BRER POSSUM, BRER COON, and BRER DOG
One night, Brer Possum call by for Brer Coon, according to agreement, and after gobbling up a dish of fried greens and smoking a cigar, they rambled forth for to see how the balance of the settlement was getting along. Brer Coon, he was one of these here natural pacers, and he racked along same as master's bay pony, and Brer Possum he went in a hand gallup; and they got over heap of ground, man. Brer Possum, he got his belly full of persimmons, and Brer Coon, he scoop up a abundance of frogs and tadpoles. They amble along, they did, just as sociable as a basket of kittens, till by and by they hear Mr. Dog talking to hisself way off in the woods.
"S'posin' he runs up on us, Brer Possum, what you goin' to do?" says Brer Coon, says he.
Brer Possum sort of laugh 'round the corners of his mouth. "Oh, if he come, Brer Coon, I'm goin' to stan' by you,' says Brer Possum. "What you goin' to do?" says he.
"Who? Me?" says Brer Coon. "If he run up onto me, I lay I give him one twist," says he.
Mr. Dog, he come and he come a zooming. And he ain't wait for to say howdy, neither. He just sail into the two of 'em. The very first pass he make, Brer Possum fetch a grin from ear to ear, and keel over like he was dead.
Then Mr. Dog, he sail into Brer Coon, and right there's where he drop his money purse, 'cause Brer Coon was cut out for that kind of business, and he fairly wipe up the face of the earth with him.
You better believe that when Mr. Dog got a chance to make hisself scarce, he took it, and what there was left of him went skaddling through the woods like it was shot out of a musket.
And Brer Coon, he sort of lick his clothes into shape and rack off, and Brer Possum, he lay there like he was dead, till by and by he raise up sort of careful like, and when he find the coast clear he scramble up and scamper off like something was after him.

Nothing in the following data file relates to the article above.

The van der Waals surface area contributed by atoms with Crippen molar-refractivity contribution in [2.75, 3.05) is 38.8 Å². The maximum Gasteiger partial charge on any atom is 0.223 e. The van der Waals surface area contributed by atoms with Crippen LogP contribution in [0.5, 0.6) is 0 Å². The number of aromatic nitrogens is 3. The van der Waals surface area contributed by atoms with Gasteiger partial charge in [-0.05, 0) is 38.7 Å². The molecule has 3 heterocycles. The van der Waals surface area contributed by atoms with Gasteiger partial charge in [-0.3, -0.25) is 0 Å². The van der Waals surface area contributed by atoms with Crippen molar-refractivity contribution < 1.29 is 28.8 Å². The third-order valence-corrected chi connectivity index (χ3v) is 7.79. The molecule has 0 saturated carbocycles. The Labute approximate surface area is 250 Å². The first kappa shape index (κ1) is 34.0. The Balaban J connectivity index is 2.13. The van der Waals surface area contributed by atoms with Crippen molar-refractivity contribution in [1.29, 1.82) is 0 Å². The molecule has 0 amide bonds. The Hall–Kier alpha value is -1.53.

Next time Brer Possum met Brer Coon, Brer Coon refuse to respond to his howdy, and this make Brer Possum feel mighty bad, seeing as how they used to make so many excursions together.
"What make you hol' yo' head so high, Brer Coon?" says Brer Possum, says he.
"I ain't runnin' with cowards these days," says Brer Coon. "When I wants you I'll sen' for you," says he.
Then Brer Possum get mighty mad.
"Who's any coward?" says he.
"You is," says Brer Coon, "that's who. I ain't 'sociatin' with them what lays down on the groun' an' plays dead when there's a free fight goin' on," says he.
Then Brer Possum grin and laugh fit to kill hisself. "Lor', Brer Coon, you don't 'spect I done that 'cause I was 'feared, does you?" says he. "Why I weren't no mo' 'feared than you is this minute. What there for to be scared of?" says he. "I know'd you'd get away with Mr. Dog if I didn't, an' I jus' lay there watchin' you shake him, waitin' for to put in when the time come," says he.
Brer Coon turn up his nose. "That's a mighty likely tale," says he, "when Mr. Dog ain't mo' than touch you 'fo' you keel over, an' lay there stiff," says he.
"That's jus' what I was goin' to tell you 'bout," says Brer Possum, says he. "I weren't no mo' scared than you is right now, an' I was fixin' for to give Mr. Dog a sample of my jaw," says he, "but I'm the most ticklish chap what you ever laid eyes on, an' no sooner did Mr. Dog put his nose down here 'mong my ribs than I got to laughin', an' I laughed till I ain't had no use of my limbs," says he, "an' it's a mercy unto Mr. Dog that I was ticklish, 'cause a little mo' an' I'd et him up," says he. "I don't min' fightin', Brer Coon, no mo' than you does," says he, "but I declare to gracious if I can stan' ticklin'. Get me in a row where there ain't no ticklin' 'lowed, an' I'm your man," says he.
And down to this day, Brer Possum's bound to surrender when you touch him in the short ribs, and he'll laugh if he knows he's going to be smashed for it.